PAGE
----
Property Management Terms

Flashcard maker : Lily Taylor
Base “Base Rate”
Dollar amount per square foot per year
Base Rent
Rent due to the landlord, fixed amount
Building Classes
Building type based on rent, finishes, standards, efficiency, amenities, location, etc.
Capital Expenditure
Capital projects that are not in the operating budget and improves the property. (new roof, TI, or parking lot)
Commercial Real Estate
property that can be bought or sold (residential, office or industrial)
Common Area
areas of a building (and its site) that are available for all its tenants (lobbies, corridors)
Common Area Maintenance (CAM)
Charges paid by tenant for upkeep of common areas (split between tenant(s))
Due Diligence
Examining a property, documents, and procedures conducted by a third party to reduce risk. Investigation that can determine if the actual conditions do or do not reflect the information as
Fixed Expenses
Costs that stay constant with a building’s occupancy rate. (property taxes, insurance, and some forms of building maintenance.)
Fixed Leases
A lease in which the lessee pays a fixed rental amount for the duration of the lease.
Gross Leasable Area (GLA)
The total floor area designed for tenant occupancy GLA is the area on which tenants pay rent; it is the area that produces income. (useable)
Gross Lease
A lease in which all expenses are paid by the landlord. (associated with owning and operating the property)
Also see net lease.
The supply or stock of a given commodity or a listing thereof.
The lessor or owner of the leased property.
Tenant Improvement
The total cost (outlay) of tenant improvements paid by the landlord to accommodate the tenants.
A contract that creates the relationship of landlord and tenant.
Lease Buyout
The process by which a landlord, tenant, or third party pays to extinguish the tenant’s remaining lease agreement.
The person renting or leasing the property. Also known as a tenant
The person who rents or leases a property to another. Also known as a landlord.
Load Factor
The ratio of rentable area to useable area. It is also known as the add-on factor.
(Rentable square feet / Useable square feet) – 1= LF
Loss Factor
percentage difference between rentable area — the number of square feet that office tenants pay for — and usable area.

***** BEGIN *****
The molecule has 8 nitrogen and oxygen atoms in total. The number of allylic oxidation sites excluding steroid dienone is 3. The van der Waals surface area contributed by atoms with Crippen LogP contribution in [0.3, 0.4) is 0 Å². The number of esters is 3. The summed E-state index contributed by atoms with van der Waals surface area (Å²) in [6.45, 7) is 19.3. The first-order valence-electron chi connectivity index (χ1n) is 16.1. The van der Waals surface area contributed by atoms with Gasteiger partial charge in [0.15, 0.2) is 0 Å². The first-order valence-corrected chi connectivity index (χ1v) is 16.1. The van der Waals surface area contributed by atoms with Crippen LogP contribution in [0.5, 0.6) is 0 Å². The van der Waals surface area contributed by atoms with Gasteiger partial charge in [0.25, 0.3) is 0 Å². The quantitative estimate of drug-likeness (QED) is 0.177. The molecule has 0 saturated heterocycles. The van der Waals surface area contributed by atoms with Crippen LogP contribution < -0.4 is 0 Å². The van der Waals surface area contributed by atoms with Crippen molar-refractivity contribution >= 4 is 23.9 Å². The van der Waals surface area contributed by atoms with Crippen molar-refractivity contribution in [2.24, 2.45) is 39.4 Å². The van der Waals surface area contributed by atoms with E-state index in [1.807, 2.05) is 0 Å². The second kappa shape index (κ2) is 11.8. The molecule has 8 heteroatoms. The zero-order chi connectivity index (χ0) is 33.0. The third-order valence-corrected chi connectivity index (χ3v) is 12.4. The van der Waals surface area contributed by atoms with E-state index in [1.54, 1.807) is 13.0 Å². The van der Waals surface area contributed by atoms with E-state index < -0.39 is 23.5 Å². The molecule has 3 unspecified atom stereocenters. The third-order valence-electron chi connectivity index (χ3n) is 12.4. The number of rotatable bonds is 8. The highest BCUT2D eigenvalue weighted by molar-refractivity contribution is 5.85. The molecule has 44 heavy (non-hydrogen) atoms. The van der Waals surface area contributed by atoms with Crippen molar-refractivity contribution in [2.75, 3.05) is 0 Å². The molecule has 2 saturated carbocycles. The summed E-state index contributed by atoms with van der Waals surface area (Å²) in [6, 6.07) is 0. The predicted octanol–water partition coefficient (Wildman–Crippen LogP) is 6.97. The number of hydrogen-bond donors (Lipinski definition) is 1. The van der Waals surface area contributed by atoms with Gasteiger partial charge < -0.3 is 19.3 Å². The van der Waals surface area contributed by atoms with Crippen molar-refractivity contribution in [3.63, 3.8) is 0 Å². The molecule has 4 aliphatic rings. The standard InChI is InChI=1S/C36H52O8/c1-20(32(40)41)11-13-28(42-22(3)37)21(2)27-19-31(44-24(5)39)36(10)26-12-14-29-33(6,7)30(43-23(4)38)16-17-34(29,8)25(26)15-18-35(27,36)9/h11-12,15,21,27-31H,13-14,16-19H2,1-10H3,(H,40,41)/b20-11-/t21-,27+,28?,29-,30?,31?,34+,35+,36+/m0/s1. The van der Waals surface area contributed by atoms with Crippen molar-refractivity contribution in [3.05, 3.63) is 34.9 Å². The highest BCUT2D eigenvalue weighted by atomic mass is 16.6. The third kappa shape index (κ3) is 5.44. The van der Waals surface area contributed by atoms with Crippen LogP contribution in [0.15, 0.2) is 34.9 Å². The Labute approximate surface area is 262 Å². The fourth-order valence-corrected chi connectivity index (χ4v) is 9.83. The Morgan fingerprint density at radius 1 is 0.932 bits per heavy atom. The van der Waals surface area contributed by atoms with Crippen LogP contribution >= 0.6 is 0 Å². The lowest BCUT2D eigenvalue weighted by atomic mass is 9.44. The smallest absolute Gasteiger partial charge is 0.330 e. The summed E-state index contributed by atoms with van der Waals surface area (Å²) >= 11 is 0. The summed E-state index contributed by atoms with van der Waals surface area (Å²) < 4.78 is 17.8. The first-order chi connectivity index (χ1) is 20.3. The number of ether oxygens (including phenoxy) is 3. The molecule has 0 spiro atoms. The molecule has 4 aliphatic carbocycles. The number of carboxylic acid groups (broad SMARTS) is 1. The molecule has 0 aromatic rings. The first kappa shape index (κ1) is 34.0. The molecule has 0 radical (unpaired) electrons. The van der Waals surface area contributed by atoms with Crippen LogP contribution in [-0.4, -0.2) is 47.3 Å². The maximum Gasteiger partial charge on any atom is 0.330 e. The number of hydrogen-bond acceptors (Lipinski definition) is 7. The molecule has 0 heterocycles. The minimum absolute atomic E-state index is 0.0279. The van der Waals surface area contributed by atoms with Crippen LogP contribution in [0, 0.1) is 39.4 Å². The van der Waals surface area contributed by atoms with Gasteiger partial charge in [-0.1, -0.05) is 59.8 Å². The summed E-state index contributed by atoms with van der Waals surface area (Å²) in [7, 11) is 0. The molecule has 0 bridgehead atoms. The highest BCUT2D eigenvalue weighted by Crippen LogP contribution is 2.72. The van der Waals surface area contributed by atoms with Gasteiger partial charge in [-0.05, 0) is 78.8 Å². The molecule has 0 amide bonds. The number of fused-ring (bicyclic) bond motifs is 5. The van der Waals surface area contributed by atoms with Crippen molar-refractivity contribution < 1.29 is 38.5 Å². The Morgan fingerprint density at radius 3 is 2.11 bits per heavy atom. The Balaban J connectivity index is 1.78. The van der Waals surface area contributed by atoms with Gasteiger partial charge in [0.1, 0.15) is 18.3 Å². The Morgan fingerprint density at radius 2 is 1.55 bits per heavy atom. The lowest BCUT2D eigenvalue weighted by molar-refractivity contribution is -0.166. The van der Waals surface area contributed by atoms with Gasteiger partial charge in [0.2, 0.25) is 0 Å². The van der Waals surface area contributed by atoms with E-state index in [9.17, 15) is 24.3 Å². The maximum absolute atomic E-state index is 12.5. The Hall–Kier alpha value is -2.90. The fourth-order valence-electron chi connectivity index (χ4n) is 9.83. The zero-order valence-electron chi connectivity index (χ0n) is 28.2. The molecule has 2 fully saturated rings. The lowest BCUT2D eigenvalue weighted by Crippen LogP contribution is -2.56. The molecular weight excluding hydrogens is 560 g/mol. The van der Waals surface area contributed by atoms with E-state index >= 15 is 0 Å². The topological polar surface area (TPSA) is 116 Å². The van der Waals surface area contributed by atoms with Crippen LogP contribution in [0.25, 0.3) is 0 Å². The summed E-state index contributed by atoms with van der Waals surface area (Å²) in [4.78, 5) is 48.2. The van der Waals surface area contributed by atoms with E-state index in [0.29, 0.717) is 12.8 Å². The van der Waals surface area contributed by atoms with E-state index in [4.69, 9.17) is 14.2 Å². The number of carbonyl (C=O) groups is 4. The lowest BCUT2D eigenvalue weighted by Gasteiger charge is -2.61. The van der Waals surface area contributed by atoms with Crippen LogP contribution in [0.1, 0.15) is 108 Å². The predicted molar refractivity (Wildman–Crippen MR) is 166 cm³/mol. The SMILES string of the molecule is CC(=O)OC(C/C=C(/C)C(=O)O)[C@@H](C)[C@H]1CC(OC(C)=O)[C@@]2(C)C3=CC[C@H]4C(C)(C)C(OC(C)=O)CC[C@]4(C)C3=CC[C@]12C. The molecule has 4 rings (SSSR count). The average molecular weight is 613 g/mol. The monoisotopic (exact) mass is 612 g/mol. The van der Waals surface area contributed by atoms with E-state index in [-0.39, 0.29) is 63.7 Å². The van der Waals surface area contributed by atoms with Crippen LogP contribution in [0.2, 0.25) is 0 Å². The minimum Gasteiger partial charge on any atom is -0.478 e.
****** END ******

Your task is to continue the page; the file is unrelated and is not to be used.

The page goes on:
LF = (R-U)/R
Neighborhood Analysis – Location Analysis – Market Analysis
The process of evaluating whether a general location meets the requirements of being both possible and
practical for an office space
Moving Allowance
A specified dollar amount paid by the owner to cover, in part or in whole, tenant moving expenses
Net Lease
A lease in which the tenant pays, in addition to rent, all operating expenses such as real estate taxes,
insurance premiums, and maintenance costs. Also see gross lease.
Occupancy Cost
dollars paid out by the tenant to occupy the space. (rent, real estate taxes, personal property taxes, insurance on building and contents)
Fewer than seven stories high above ground level.
Between seven and twenty-five stories above ground level
Higher than twenty-five stories above ground level. [BOMA]
Operating Expenses
Expense to operate and maintain a property. real estate taxes, property insurance, property management and maintenance expenses, utilities
Percentage Lease
A lease in which the rent amount is based on a percentage of gross sales (monthly or annually) made by the tenant.
Percentage Rent
The additional rent (over a base amount) that is paid by tenants to owners on tenant sales over a specified dollar amount
Rent Concession
A period of free rent given to the tenant by the lessor.
Rent Escalators
Items in a lease that may increase by
predetermined amounts at certain times or by a constant annual percentage. base rent, operating expenses, and taxes
Rentable Area

core/structure and useable area. The actual square foot area for which the tenant will pay rent. It is the gross area of an office building (such as stairways and elevators). common areas such as lobbies, restrooms, and hallways and columns

Rentable Area = Useable area / (1-Loss Factor)
R = U / (1-LF)

Rentable to Usable Ratio
Defined as rentable area divided by useable area. Also known as the add-on factor or load factor
Replacement Cost
The estimated cost to construct a building with utility equivalent to the building being
appraised using modern materials
A lease in which the original tenant (lessee) sublets all or part of the leasehold interest to another tenant (known as a subtenant)
Tenant/ Lessee
A person or entity who has possession of the property through a lease
Tenant-Paid Tenant Improvements
The total cost (outlay) of necessary tenant improvements paid by the tenant netted against any allowance
provided by the landlord.
Tenant Improvement Allowance From Owner
Cash Flow Form with a specified amount of money the owner will pay for tenant

area that is available for the exclusive use of the tenant.

Useable area = rentable area – (building loss factor x rentable area)
U = R – (LF x R)

The number of units or space that are vacant and available for occupancy (usually expressed as a vacancy rate).
Vacancy Rate
The percentage of the total supply of units or space of a specific commercial type that is vacant and available

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